Improving manufacturing with predictive analytics

Published:  21 September, 2018

Stefan Reuther, chief sales officer at COPA-DATA, explains how to leverage predictive analytics to reduce factory downtime and increase business competitiveness.

A report from Statistics MRC estimates that the global predictive analytics market will grow from $3.89 billion in 2016, to $14.95 billion in 2023. You could argue that this growth is a result of advancing technology. However, I believe that a larger contributor to this adoption is the growing understanding of the benefits predictive analytics can offer.

Traditionally, maintenance in manufacturing facilities has been performed on a fixed cycle, often referred to as scheduled maintenance. Plant managers schedule time to conduct checks on machinery and plan downtime for more in-depth maintenance. However, this can mean that parts are replaced too late, or even too early, increasing the risk of failure.

As an alternative, predictive analytics empowers plant managers to detect potential defects before they materialize — and avoid unnecessary maintenance for parts that do not need repair. It also prevents unnecessary downtime by allowing potential problems to be fixed without the need to stop the machinery.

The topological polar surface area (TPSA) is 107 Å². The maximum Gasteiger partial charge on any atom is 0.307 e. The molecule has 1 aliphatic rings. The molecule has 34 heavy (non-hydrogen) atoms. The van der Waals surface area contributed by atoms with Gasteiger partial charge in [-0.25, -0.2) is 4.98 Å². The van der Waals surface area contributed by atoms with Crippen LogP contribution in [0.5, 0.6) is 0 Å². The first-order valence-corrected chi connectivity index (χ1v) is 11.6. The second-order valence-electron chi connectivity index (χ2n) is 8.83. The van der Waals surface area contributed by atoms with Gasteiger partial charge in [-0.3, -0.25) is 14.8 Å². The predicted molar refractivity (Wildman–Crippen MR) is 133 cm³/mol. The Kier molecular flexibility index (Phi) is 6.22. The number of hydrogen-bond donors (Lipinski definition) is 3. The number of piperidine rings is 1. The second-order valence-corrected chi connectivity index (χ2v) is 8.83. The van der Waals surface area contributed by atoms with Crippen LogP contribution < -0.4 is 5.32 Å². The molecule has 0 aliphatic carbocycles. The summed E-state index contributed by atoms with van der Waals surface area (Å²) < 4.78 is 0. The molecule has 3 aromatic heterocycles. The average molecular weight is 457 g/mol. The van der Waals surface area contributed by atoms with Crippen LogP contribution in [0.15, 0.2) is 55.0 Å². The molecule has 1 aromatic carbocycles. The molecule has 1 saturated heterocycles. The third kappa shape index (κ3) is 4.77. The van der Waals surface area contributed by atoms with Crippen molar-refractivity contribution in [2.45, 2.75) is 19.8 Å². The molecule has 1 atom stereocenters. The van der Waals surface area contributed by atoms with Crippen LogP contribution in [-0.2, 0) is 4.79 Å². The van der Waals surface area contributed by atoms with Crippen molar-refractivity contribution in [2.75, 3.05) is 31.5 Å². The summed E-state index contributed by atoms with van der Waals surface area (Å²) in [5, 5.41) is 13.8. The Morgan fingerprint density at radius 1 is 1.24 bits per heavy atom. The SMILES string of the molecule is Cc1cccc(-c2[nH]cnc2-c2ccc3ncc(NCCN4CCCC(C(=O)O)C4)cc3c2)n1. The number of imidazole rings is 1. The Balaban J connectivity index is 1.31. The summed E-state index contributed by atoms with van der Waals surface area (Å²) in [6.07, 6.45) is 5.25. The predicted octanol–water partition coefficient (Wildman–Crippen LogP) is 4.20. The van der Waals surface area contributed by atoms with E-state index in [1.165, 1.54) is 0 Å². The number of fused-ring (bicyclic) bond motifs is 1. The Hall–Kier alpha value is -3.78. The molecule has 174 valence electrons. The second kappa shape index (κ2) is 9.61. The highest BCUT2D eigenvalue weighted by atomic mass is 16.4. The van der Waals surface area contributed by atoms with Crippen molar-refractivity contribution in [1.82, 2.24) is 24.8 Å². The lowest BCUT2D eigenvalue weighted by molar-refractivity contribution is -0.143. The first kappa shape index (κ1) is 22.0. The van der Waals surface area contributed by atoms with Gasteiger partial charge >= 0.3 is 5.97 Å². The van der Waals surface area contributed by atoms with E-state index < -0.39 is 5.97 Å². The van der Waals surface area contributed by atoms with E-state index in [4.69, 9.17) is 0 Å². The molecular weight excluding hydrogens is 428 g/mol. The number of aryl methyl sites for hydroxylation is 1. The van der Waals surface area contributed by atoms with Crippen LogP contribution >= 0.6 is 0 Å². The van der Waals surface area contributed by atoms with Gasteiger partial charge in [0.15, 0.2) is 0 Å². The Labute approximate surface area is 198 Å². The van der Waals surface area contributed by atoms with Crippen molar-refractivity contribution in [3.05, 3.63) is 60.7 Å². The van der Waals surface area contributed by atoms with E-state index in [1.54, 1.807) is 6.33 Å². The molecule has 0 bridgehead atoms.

These analytics help plant managers spot potential hardware or system problems by comparing historical machine data with current performance. However, there is much more to the software than simply identifying future equipment failures. One example is the integration of new machinery.

Industry 4.0-compliant systems and technologies are changing the factory floor. While advancement is great, investment in this machinery can be costly — and how can manufacturers ensure that these changes will be positive?

This has been the question plaguing plant managers in recent years. Thankfully, using analytics, they no longer have to accept a sales person’s guarantee that their offering is the best option. Analytics can predict how the process will react as a result of a change inspecific parameters, giving manufacturers an accurate view of whether the investment has been beneficial.

To support this, predictive analytics software can statistically evaluate production quality. The technology, when implemented to function at its fullest capability, can monitor historical processes to predict potential production variances at a very early stage. Supporting quality assurance (QA) from the start of a process reduces wasted time, materials and money.

Predictive analytics is the tool that will make sense of all other Industry 4.0 technology. Connecting devices and collecting masses of data is only useful if that data is then presented in a way that is understandable and perhaps more importantly, actionable.

Predictive maintenance is incredibly useful, and it will help manufacturers reduce the risk of unplanned downtime. However, we shouldn’t limit predictive analytics just to this area of manufacturing. There is more to remaining competitive in industry than machine performance, and predictive analytics is the key to unlocking success.

Sign up for the PWE newsletter

Latest issue

To view a digital copy of the latest issue of Plant & Works Engineering, click here.

View the past issue archive here.

To subscribe to the journal please click here.


"How is your manufacturing business preparing for a net Zero target?"